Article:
Transplantation of sperm progenitor cells could become a new tool for the selection of farm animals and the protection of endangered species.
To approach this goal is the technique that copies and pastes the DNA, the Crispr-Cas9, which allows for the first time to obtain a male specimen suitable for receiving testicular stem cells from a donor.
The first tests on mice, pigs, sheep and cattle show that cell transplantation takes root and leads to the development of spermatozoa: in mice it even makes natural reproduction possible with the generation of offspring.
The results are published in the journal of the American Academy of Sciences (PNAS) in an international study that has as its first author the Italian Michela Ciccarelli of the University of Washington and which was conducted in collaboration with the British Roslin Institute, the same where Dolly the sheep was born.
In fact, this technique "could prove to be an alternative to cloning", comments Cesare Galli, founder and director of Avantea, a laboratory of advanced technologies for animal reproduction and biotechnological research.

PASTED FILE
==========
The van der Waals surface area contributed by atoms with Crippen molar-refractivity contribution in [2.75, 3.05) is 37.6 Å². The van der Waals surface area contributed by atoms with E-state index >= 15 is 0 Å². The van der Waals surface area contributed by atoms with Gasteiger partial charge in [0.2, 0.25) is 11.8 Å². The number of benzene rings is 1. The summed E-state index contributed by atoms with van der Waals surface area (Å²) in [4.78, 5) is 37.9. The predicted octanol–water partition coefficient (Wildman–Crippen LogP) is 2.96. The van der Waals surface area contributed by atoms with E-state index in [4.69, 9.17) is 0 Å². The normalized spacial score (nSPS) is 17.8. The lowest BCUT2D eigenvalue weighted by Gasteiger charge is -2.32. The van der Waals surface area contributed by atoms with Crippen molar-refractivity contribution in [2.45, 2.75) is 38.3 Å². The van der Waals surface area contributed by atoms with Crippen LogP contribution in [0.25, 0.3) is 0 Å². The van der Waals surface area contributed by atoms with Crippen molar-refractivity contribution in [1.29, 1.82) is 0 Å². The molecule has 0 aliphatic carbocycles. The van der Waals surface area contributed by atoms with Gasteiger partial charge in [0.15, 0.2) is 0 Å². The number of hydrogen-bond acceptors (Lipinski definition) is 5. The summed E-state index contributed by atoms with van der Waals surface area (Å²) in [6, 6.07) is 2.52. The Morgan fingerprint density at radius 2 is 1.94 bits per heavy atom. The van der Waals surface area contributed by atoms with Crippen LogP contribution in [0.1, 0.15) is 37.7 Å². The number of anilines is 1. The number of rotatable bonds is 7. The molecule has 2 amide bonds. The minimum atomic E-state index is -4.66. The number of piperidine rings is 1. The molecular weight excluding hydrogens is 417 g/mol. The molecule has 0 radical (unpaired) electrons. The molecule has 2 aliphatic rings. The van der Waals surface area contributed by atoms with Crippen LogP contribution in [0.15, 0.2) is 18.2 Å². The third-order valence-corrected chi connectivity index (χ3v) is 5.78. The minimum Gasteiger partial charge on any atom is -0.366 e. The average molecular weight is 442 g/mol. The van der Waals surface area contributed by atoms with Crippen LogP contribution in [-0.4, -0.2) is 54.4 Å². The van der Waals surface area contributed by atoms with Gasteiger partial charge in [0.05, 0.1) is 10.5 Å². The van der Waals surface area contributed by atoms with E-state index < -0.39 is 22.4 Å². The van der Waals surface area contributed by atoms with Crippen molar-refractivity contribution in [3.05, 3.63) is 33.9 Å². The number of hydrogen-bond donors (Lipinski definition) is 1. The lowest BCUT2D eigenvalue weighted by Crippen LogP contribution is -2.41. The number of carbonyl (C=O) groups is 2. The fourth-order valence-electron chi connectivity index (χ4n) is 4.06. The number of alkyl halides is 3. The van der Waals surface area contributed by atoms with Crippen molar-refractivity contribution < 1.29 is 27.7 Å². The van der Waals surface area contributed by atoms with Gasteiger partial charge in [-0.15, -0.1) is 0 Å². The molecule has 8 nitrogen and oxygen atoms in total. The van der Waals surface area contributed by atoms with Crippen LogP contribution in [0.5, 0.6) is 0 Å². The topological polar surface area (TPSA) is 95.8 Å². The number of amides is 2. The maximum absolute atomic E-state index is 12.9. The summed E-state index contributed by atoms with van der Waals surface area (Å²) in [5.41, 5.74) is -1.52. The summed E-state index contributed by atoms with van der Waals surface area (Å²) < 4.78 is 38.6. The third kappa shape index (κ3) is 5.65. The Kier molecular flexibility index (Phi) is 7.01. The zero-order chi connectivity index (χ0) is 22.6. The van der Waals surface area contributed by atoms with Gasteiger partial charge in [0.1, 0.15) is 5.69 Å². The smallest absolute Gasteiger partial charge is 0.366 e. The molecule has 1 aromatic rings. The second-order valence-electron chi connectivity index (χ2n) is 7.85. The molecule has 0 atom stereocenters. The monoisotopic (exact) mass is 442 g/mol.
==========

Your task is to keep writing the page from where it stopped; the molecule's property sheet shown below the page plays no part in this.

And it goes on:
"We have been working on the transplantation of progenitor cells of spermatozoa for years, but the difficulty lies in making the recipient specimen sterile: up to now, various solutions have been tried, such as radiation or the use of substances, but never achieved the complete elimination of germ cells to ensure that the final spermatozoa were identical to those of the donor ".
This time the researchers succeeded by using the Crispr-Cas9 technique to deactivate the Nanos2 gene: in this way they obtained male specimens without germ cells but with intact testicles and suitable for receiving donor cells.
"This opens up the fascinating possibility of generating 'super dad' bulls that can be used to disseminate desired genetic characteristics in the world's cattle populations," the study authors write.
There is also the possibility of creating super seed producing males to save endangered species.
"In that case, however - underlines Galli, who has been involved in the recovery of the white rhino for years - it would be necessary to demonstrate that the transplantation of progenitor cells of spermatozoa can take place between different species, in order to use an easily manageable animal species as an incubator".